thinking like a customer

thinking like a customer

The First Day of School

By on August 26, 2010

The world needs more voices for customer-centricity and Mark Price is one of the best advocates that I know. He is the Managing Partner of M Squared Group and a thought leader in the practice of building and sustaining customer loyalty. I am proud to share with our readers this guest post and I hope that it helps you to enhance the experiences that you offer to your customers.

School_lrgCan you remember back to your first day in a new school? Most of us can. I don’t know about you, but for me it was not exactly an uplifting experience. Everyone seemed to know each other from other places, and they seemed to be speaking a language that I did not yet understand. I remember feeling out of place and alone, and not really sure if I were wanted.

It is amazing that marketers today often end up providing the same experience to first-time customers. Have you gone into an electronics store to look at TVs recently? Or tried to understand the differences between computers? Electronics are often one place where the customer experience and the language seemed to be designed for insiders. I’ve also had the same experience trying to buy insurance, or automobiles…

Given that our school experience did not leave us very excited to return, you can understand why many businesses today face a very high attrition level among new customers. Old customers know their way around, are recognized by the salespeople (hopefully), and are familiar with the breath and types of products available. But new customers have none of those advantages.

Many companies today are focused on acquiring new customers. They often use complex segmentation rules to identify prospects most likely to become customers and then market to those prospects intensively. But fewer of those companies spend as much time ensuring that the new customer experience achieves the desired goal of creating repeat, loyal, profitable customers. Instead, most new customers, feeling like left-out school children, end up seeking out a playground where they might be more accepted.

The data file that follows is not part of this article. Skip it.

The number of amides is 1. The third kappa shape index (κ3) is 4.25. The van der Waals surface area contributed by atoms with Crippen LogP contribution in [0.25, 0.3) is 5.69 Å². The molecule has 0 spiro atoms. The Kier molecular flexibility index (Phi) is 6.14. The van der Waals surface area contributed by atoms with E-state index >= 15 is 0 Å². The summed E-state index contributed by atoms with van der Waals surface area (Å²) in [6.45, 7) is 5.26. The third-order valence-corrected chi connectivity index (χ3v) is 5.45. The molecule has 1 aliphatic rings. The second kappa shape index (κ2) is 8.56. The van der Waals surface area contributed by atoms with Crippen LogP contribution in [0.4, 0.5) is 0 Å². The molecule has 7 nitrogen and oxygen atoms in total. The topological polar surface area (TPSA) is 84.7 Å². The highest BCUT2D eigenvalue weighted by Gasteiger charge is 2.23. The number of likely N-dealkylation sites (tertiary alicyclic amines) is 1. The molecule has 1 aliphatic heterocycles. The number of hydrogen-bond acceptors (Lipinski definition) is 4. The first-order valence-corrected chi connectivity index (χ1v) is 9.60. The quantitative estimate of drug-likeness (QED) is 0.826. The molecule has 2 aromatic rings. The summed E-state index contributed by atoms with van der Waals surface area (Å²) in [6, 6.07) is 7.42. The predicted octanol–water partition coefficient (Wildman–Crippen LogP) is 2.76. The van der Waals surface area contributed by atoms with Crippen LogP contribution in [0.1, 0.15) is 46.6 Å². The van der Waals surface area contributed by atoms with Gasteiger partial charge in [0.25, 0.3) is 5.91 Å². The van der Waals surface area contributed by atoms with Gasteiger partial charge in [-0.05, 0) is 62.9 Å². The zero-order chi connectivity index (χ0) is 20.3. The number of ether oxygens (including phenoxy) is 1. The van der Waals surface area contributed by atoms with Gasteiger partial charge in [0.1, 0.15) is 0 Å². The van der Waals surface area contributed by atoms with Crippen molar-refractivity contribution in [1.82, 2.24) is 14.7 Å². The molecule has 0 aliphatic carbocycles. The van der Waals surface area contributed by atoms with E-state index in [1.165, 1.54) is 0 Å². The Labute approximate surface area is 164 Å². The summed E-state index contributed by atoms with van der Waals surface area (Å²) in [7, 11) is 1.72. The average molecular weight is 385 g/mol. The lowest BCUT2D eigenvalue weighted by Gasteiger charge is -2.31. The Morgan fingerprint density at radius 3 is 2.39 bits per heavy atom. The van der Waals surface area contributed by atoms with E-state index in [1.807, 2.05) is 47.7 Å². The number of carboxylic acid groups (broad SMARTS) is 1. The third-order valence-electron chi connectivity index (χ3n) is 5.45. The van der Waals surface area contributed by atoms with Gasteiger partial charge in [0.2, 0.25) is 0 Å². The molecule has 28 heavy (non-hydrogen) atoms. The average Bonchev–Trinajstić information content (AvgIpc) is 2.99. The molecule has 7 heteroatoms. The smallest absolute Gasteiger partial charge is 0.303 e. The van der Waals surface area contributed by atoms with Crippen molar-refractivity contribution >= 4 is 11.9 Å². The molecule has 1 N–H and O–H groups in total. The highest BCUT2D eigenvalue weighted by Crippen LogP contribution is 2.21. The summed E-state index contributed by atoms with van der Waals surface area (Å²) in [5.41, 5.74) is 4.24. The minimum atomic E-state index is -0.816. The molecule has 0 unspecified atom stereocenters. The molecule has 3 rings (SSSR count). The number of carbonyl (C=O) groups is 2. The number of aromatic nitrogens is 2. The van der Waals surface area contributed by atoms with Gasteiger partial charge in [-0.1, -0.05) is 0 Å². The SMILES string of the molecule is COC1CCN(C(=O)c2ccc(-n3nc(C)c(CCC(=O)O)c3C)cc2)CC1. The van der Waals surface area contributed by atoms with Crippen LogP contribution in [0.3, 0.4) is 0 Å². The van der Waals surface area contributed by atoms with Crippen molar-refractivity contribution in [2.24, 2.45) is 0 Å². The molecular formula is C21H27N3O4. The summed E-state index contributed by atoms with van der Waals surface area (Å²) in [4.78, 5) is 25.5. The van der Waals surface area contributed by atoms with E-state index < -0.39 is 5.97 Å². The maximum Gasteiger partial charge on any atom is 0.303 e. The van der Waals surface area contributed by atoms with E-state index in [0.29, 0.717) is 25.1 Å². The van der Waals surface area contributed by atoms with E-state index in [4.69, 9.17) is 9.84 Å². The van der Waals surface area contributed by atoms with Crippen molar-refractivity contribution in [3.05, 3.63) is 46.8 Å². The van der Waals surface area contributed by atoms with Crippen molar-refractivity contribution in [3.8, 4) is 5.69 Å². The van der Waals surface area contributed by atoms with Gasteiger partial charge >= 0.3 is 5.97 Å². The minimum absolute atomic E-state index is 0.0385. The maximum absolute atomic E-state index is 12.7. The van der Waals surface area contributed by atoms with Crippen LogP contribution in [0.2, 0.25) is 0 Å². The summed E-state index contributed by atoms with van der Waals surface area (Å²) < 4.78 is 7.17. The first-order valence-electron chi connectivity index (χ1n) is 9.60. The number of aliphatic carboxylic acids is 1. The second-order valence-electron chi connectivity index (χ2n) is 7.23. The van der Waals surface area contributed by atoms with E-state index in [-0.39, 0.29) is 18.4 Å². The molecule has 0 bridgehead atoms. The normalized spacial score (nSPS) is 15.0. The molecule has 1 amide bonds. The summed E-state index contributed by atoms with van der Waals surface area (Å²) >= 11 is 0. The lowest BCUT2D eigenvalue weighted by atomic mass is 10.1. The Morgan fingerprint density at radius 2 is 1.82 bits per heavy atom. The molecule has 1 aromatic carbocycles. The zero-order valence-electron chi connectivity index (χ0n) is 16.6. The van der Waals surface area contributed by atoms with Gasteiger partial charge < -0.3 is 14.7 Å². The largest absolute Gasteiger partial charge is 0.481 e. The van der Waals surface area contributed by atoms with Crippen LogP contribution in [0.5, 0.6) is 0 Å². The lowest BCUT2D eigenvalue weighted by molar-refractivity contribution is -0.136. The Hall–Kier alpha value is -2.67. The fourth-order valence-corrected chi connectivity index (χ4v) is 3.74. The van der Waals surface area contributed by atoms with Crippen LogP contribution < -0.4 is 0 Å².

If you have not focused attention on converting new customers to repeat ones, here are three approaches that can help you improve that experience:

  1. Become a new customer yourself. Go into one of your stores, sign up on-line, contact a salesperson for a quote -- experience what it is like to start from scratch with your company. Have a family member do so as well, so that you can see what it is like to work with your company without background, insider knowledge. Then do the same for your best competitor.
  2. Get feedback from customers after their first transaction. Many companies employ a “voice of the customer” email survey as soon as a new customer has completed their first experience, to ask them the famous “Net Promoter Score” question. Analyze the survey data to see if you have strong results or vulnerabilities among specific stores or salespeople.  Then conduct interviews to determine “Best” or “Worst” Practices.
  3. Analyze acquisition/retention patterns in your customer data. Understand which products, stores, salespeople, timing, markets, etc. are the ones that seem to do better than others. Identify the key drivers of attrition (what do people who never come back have in common).

Let’s build relationships with our new customers, and make them feel at home and wanted. Then we can move those customers up to deeper relationships, and hopefully “graduate” them into an even higher category, that of advocates.

Mark Price is the Managing Partner of M Squared Group, a consulting firm that specializes in helping clients understand and build customer relationships. You can find his blog at, where he addresses key issues companies face in moving towards customer-centricity. He also writes weekly for


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